Tragic Brit girl, 15, died hours after GP sent her home with an ‘ear infection’
A schoolgirl died just hours after being wrongly sent home by her GP with an "ear infection", an inquest has heard.
Rosie Umney, 15, from Herne Bay in Kent, tragically died just 10 hours after being given a prescription for antibiotics.
She had visited her GP, Dr Sadaf Mangi, for an emergency appointment after falling ill at school the day before.
But Rosie, who suffered from type 1 diabetes, was wrongly told she just had an ear infection, reports Kent Live.
Less than 10 hours later she was rushed to hospital in Margate where she died from diabetic ketoacidosis.
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The inquest in Canterbury centred on whether or not Dr Mangi should have undertaken her own test to measure Rosie’s ketone level, or at the very least done a urine ketone test, and whether she should have referred her to hospital.
Assistant coroner James Dillon told the hearing that on the "balance of probability" NICE (National Institute for Health and Care Excellence) guidelines would have provided a road map to have referred Rosie to hospital.
He concluded that the GP's "neglect" had contributed to Rosie's death.
“Rosie Jean Umney died on July 3, 2018 at Queen Elizabeth Queen Mother Hospital in Margate to which she had been admitted by emergency ambulance during the early hours of the morning," he said.
“It was established that she was in a state of advanced diabetic ketoacidosis. Her condition was not retrievable and she passed away in hospital.
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“There is evidence she was non-compliant with the monitoring and treatment regime for her diabetes including that her blood sugar meter may have used for some days prior to July 2.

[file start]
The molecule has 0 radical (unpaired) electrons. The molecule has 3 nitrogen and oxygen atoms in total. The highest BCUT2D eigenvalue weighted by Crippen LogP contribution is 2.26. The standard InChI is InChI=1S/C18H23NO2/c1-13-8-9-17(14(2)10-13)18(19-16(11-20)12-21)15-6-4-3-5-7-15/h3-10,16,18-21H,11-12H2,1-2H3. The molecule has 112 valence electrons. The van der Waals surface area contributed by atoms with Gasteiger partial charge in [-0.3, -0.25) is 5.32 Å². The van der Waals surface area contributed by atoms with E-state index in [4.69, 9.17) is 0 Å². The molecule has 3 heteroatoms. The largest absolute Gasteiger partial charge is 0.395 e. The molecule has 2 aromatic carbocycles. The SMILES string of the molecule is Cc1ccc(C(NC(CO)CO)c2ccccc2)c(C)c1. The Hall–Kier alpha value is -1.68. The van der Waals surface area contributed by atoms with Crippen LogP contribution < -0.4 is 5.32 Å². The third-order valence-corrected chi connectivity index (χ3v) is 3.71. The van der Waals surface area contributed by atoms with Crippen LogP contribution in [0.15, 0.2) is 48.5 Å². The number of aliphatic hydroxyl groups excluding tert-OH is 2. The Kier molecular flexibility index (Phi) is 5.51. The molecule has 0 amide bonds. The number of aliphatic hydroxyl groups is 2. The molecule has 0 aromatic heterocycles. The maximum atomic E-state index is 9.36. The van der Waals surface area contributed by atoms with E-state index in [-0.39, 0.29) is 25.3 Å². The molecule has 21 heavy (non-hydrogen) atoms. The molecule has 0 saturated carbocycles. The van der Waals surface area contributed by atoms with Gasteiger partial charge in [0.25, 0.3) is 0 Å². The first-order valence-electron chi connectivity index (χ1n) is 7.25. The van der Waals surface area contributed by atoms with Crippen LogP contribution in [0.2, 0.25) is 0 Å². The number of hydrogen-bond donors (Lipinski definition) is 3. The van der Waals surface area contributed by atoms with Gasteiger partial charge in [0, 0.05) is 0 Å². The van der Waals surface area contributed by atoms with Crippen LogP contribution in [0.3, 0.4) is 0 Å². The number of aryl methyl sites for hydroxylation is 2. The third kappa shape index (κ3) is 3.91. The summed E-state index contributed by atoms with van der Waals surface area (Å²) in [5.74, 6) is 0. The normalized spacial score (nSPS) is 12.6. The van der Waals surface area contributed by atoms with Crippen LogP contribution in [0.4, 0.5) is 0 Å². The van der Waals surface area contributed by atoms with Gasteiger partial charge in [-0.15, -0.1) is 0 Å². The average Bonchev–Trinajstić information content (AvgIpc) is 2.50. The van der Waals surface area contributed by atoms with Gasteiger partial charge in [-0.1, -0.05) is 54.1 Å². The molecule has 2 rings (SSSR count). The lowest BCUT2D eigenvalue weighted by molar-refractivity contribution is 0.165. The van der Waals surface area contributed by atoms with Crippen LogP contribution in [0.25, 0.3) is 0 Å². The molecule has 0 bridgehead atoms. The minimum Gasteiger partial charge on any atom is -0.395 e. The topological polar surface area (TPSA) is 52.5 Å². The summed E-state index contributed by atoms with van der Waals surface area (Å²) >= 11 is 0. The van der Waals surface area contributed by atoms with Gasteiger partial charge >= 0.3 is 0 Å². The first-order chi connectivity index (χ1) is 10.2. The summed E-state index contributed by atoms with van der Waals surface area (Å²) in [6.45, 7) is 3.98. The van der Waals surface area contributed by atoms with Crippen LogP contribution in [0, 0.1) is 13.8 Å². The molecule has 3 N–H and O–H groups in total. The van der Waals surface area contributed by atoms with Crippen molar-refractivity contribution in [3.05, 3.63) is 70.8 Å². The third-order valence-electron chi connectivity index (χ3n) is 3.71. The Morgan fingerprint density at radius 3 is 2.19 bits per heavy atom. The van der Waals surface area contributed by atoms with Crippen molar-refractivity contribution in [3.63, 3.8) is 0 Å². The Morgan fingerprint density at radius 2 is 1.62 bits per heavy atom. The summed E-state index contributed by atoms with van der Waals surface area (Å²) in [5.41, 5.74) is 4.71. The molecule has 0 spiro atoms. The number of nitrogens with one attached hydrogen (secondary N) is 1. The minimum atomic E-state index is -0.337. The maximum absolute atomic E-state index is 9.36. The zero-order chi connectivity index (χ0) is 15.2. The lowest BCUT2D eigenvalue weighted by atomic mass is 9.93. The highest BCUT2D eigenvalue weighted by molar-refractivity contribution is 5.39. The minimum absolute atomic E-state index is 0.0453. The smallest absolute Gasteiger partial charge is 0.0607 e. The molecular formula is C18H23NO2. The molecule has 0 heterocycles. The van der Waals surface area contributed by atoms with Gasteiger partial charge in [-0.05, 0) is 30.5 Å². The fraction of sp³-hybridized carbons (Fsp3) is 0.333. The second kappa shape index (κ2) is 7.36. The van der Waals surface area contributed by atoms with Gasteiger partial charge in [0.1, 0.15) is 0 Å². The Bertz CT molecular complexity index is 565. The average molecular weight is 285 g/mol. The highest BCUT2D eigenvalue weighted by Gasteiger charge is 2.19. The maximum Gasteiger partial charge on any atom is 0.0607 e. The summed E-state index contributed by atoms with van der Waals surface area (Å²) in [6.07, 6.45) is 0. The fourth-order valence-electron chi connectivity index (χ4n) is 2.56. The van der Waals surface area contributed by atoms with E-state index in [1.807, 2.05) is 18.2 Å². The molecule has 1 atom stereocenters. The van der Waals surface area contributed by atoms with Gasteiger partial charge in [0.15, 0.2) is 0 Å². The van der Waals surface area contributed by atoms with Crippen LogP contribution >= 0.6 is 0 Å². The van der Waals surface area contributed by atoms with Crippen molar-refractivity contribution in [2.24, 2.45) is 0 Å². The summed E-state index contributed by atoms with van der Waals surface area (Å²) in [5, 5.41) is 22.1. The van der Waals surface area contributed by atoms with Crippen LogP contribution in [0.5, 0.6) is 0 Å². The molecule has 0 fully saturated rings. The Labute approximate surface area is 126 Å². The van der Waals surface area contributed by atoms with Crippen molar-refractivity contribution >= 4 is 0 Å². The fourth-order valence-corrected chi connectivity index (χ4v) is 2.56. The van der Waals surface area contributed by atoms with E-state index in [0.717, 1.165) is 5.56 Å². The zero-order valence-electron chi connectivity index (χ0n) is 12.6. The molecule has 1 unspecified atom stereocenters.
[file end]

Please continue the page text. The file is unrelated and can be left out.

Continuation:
“Rosie attended her GP surgery on the afternoon of July 2.
“The GP did not send her to hospital, guidelines including those issued by NICE would have led the GP to send Rosie to hospital.
“The GP did not conduct any independent blood sugar or urine ketone measurements.
“To the extent therefore that the GP did not arrange immediate hospital attendance or undertake any independent blood sugar or urine ketone measurements, I make a finding of neglect.”
A representative made a statement on behalf of the family at the conclusion of the inquest in Canterbury.
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She said: “We are grateful to the coroner for carrying out a thorough investigation and we are pleased with the outcome.
“It was recognised by the coroner that Rosie should have been sent straight to hospital by her GP and the failure to do so amounted to neglect and contributed to her death.
“We hope the medical profession can learn from today’s findings, so this never again happens to another family.”
Speaking after the inquest, Rosie’s mum, Georgina Umney, said: “She was kind, caring, and beautiful.
“She had her whole life ahead of her. She wanted to drive, she wanted to go to university.
“She was just perfect.”
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